Wednesday 7 July 2021 9:42am
Students from the Sustainability Neighbourhood Aleida Powell, Jessie Barron, and Tessa Dalgety-Evans with the traps from a City Sanctuary pest management workshop, in the Sustainability Neighbourhood’s backyard vegetable garden.
Living in the University’s Sustainability Neighbourhood has shown students how easy it is to make sustainable changes – and given them easy opportunities to learn new sustainability skills to use in their future lives.
The favourite quick-win discovery for Jessie Barron, Aleida Powell and Tessa Dalgety-Evans is bokashi composting, which ‘pickles’ food scraps in bins rather than letting them decay in the traditional way, so the compost does not smell.
“In the past with flatting, you know it’s temporary, you’re there for a year. The cool thing is that we’re here for a year but the (Sustainability Neighbourhood) project’s not.”
All three students plan to keep using the system as often as possible wherever they are because it is small and portable.
The trio has spent almost a year in the Sustainability Neighbourhood for 20 students, which is in three neighbouring University-owned Great King Street buildings.
When Jessie’s application for the neighbourhood was accepted, the microbiology and medical laboratory science student was most excited about the ‘homey’ feel she would get from using her vegetable gardening skills.
Then she started going to the monthly neighbourhood workshops and became most keen on them as she learned “new skills for life,” – including how to compost and look after the worm farm in the backyard.
Energy management student Aleida uses vegetables from the garden most days – “it’s really exciting, just having it in the backyard” – and enjoys showing the garden to friends, but she is most excited about having beehives in the backyard.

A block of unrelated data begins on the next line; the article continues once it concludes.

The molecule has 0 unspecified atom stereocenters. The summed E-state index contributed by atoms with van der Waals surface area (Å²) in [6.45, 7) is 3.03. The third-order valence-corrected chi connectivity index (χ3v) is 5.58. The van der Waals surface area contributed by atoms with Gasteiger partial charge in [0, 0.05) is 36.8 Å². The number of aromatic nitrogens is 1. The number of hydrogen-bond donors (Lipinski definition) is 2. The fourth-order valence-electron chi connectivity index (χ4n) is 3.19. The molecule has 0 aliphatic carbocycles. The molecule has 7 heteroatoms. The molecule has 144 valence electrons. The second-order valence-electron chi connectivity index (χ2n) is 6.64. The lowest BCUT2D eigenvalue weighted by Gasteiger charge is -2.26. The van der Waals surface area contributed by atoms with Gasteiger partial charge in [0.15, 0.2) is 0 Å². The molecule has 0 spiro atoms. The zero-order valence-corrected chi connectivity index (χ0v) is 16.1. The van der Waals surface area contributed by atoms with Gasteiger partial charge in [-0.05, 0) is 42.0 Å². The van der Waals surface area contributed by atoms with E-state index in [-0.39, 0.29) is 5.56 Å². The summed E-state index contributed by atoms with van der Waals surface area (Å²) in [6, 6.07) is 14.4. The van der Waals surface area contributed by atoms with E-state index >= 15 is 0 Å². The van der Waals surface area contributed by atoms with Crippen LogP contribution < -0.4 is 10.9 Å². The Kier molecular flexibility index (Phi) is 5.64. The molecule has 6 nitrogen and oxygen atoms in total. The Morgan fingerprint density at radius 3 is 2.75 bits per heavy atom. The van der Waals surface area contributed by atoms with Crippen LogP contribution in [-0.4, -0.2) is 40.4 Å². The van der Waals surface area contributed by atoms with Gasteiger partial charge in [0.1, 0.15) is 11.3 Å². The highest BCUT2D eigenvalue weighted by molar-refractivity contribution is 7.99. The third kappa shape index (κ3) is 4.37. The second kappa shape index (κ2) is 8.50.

“I don’t know anyone that has bees.”
She also likes feeding food scraps to the worms rather than throwing them out.
For Tessa, being in the garden enriches her day – “I really enjoy working in the garden. It’s a great little daily ritual to connect in with the āhua (vibe) of the day.”
The English, linguistics, Māori studies and music student has also been sharing some of the abundant celery with students in a neighbouring flat.
Tessa’s favourite workshops were on soil health and predator trapping, while she has also appreciated residents with maths and statistics skills calculating which products are the most sustainable to buy during the regular shopping trips.
Aleida says living with like-minded people means they get to bounce ideas off each other, plan work together, and make the most of each other’s different interests and strengths.
All three students say the neighbourhood’s 20 residents have varying levels of commitment to sustainability which can make accomplishing some tasks a bit trickier but has probably been helpful for working out ways to influence more reluctant students in our overall University community to become more sustainable.
Jessie says: “Students get a bad ‘rep’ but I think there are people out there who want to do things more sustainably.”
Aleida says: “In the past with flatting, you know it’s temporary, you’re there for a year. The cool thing is that we’re here for a year but the (Sustainability Neighbourhood) project’s not.”
Tessa says: “It could go on for another 10 to 15 years, that would be pretty cool to see.”
They all believe the neighbourhood could help other Dunedin flats and our country become more sustainable – as more students flow through the neighbourhood, share their experiences with university friends, and take their sustainable skills with them when they finish university.
Jessie, Aleida and Tessa are all unsure if they will be back next year for various reasons, including relocating for a course placement, still needing to decide about whether to pursue further study and finances.
Aleida says it will be hard to leave – “it’s a really superior way of flatting.”
She’s enjoyed her flat’s environment so much this year she’s been choosing to spend more time there, and the sustainability project is many residents’ ‘baby.’
“You don’t want to let it go … we’ve watched the garden come from nothing”.
All three students think it would be good for some residents to stay next year to share the knowledge they have gained with new residents, and all three would recommend joining the neighbourhood.
University of Otago Head of Sustainability Ray O’Brien says this year has focussed on setting up the neighbourhood, and a biodiversity study in the backyard will record how it has changed during the year.
Next year, a four-bed flat will be added to the neighbourhood from our stock of University Flats (UniFlats) and if there is the demand, a six-bed will be added as well.
Anyone who wants to become a resident next year, can apply here.